Plum delicious!

Unpretentious, homey, rustic, yummy... Upside-Down Polenta Plum Cake is a concoction without affectation but plenty of taste thanks to caramelized fruit and just enough crunch from cornmeal to complete the caky texture By Louise Crosby Let me say right off the bat that I’m not that fond of fancy cakes layered with fillings and covered in sweet icing. Nor am I mad passionate crazy about chocolate, in a cake or otherwise. I prefer plain, simple buttery cakes fragrant with vanilla or citrus or spice, possibly containing poppy seeds, nuts or fruit, possibly with a nice caramel glaze. Unpretentious, homey, rustic, delicious. This Upside-Down Polenta Plum Cake, from Melissa Clark’s Cook This Now, is one such cake. A batter with a touch of crunchy corn meal is spooned over a syrupy plum compote, then baked to saturate the two layers together into a kind of pudding cake deliciousness. Once out of the oven and cooled slightly, it is flipped over onto a plate, a thick jammy layer ...

Fending off the fall chill with lentil, tomato and Tuscan kale soup

When the leaves turn and the sun sinks early, it's time to talk lentils -- the edible pulse that will keep you warm, boost your calcium and create a hearty potage that's good for cardiac health By Louise Crosby September 18, 2015 -- Ok, we’ve had our fun with summer food. The weather is turning cool and it’s time to pay a bit more attention to what we eat. It’s time to talk lentils.   You’ve heard the drill: Whether brown, green or orange, lentils are full of vitamins and fibre, and contain high levels of iron and fat-free protein. They lower cholesterol, stabilize blood sugar, and contribute to heart health. We should be eating mountains of them, but let’s face it, unless they’re dressed up with lots of flavour, lentils can be a bit of a slog.   Marco Canora, owner of the New York City restaurant Hearth, shows us the way. His recipe for Lentil Soup with Tomato and Tuscan Kale, from his cookbook A Good Food Day, layers flavour upon flavour ...

Peachy! It’s jam without all the sugar

Preserves can be tedious, frustrating and totally fattening, but if you're able to consume your compotes quickly, you can feast on fast late-summer peach jam and cream biscuits By Louise Crosby There’s one way of making jam that involves sterilizing jars, adding pectin, cooking the daylights out of the fruit and possibly sealing the jars with wax. Thankfully for those of us who aren’t up for all that rigamarole but still like the occasional spread of home-made jam on a biscuit hot from the oven, there’s another, much easier way.  Granted, you have to eat it up quick or store it in the freezer, but somehow it tastes fresher, less sweet, more like the fruit itself.   Thanks goes to Mark Bittman for this easy recipe for peach or nectarine jam, as published in the New York Times. He adds just the right amount of ginger to not overpower the fruit, and honey instead of sugar. Since 1 1/2 pounds of peaches equals only four good-sized peaches, and you probably bought ...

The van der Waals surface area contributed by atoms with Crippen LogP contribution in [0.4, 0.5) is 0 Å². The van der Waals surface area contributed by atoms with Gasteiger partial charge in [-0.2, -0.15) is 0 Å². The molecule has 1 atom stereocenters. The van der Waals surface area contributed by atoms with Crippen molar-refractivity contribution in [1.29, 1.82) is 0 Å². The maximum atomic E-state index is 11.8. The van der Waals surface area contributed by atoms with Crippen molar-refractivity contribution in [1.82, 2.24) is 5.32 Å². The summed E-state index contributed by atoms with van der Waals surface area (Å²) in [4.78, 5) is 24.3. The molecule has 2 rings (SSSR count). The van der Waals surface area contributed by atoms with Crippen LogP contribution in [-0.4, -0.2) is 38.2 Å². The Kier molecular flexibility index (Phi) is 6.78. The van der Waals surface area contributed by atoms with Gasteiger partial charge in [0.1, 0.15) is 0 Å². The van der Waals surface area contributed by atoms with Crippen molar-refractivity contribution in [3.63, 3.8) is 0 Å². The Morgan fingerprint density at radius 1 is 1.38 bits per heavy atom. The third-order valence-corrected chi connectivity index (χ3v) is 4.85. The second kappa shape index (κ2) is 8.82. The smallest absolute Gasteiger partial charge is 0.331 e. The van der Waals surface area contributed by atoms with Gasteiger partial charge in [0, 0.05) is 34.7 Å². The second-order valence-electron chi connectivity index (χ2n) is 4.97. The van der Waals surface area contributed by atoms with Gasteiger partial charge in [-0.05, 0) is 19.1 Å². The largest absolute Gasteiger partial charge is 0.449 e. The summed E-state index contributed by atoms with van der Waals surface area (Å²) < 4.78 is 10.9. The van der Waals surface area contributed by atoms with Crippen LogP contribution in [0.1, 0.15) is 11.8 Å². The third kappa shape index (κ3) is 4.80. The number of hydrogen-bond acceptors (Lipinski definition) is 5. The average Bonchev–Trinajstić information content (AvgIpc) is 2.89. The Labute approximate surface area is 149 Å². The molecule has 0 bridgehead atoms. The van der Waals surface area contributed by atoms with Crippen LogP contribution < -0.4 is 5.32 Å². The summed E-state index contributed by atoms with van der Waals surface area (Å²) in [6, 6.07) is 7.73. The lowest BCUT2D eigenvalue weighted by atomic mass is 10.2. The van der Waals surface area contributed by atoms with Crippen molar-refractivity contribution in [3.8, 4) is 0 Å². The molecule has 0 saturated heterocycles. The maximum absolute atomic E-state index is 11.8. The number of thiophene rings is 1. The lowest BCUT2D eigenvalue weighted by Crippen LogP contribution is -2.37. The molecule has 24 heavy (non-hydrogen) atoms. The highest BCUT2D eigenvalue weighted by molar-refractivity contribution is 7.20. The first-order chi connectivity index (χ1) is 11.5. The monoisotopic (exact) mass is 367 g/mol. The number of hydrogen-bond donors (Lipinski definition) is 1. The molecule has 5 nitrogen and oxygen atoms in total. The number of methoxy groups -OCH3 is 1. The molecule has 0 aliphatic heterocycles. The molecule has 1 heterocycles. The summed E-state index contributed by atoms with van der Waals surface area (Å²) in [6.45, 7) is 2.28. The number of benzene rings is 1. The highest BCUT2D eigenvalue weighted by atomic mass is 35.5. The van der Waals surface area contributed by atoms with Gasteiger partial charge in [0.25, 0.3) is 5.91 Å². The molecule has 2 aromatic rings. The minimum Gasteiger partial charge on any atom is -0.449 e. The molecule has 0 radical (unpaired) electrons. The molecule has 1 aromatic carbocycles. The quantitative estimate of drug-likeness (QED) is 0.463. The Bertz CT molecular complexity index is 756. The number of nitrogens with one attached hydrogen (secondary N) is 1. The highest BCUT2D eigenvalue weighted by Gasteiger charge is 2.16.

Buvette meatballs reinvent the reliable orb

Forget all the references to Bill Murray and summer camp because thanks to Jody Williams' Buvette in NYC, meatballs are going upscale as part of the thoughtful food movement By Louise Crosby I was thinking the other day how much I love meatballs. Swedish meatballs in gravy served over egg noodles with lingonberry preserves. Middle Eastern meatballs of lamb, cumin and coriander, stuffed into a pita pocket with yogurt and cucumbers. Greek meatballs with feta, mint and lemon. Or regular Italian meatballs in tomato sauce, served over pasta with grated Parmigiano-Reggiano. You can take meatballs in so many directions.   Then along came Buvette, a beautiful first cookbook by Jody Williams, who owns and operates a gastrotheque by the same name in New York City’s West Village, a place she describes as a neighbourhood bar “with thoughtful food.” Her recipe for Italian meatballs in tomato sauce came from the grandmother of an unnamed “talented actor from the Soprano...

Spice up the last gasp of summer: Watermelon Gazpacho

Watermelon is a fruit that's also a vegetable, and ingredient that can be exploited for its watery sweetness as well as its ability to play savoury base to a spicy Watermelon Gazpacho By Louise Crosby Most of us can remember eating watermelon as kids – at picnics and barbecues and on waterfront docks. It was cold and sweet, a rite of summer. It didn’t matter if the juice dripped down our chins, all over our arms and onto our shirts, it was fun to eat and no one minded the mess. Fast forward to the other day when I visited my friend Amanda at her home in the woods bordering Gatineau Park, just across the river in Quebec. A great cook, she served me a delicious lunch in her screened-in porch that started with a bright, refreshing watermelon gazpacho, a Lucy Waverman recipe published in Food and Drink magazine.  Yes, there are more refined ways of reliving this childhood memory. Watermelon, by the way, is apparently both a fruit and a vegetable. It is considered a ...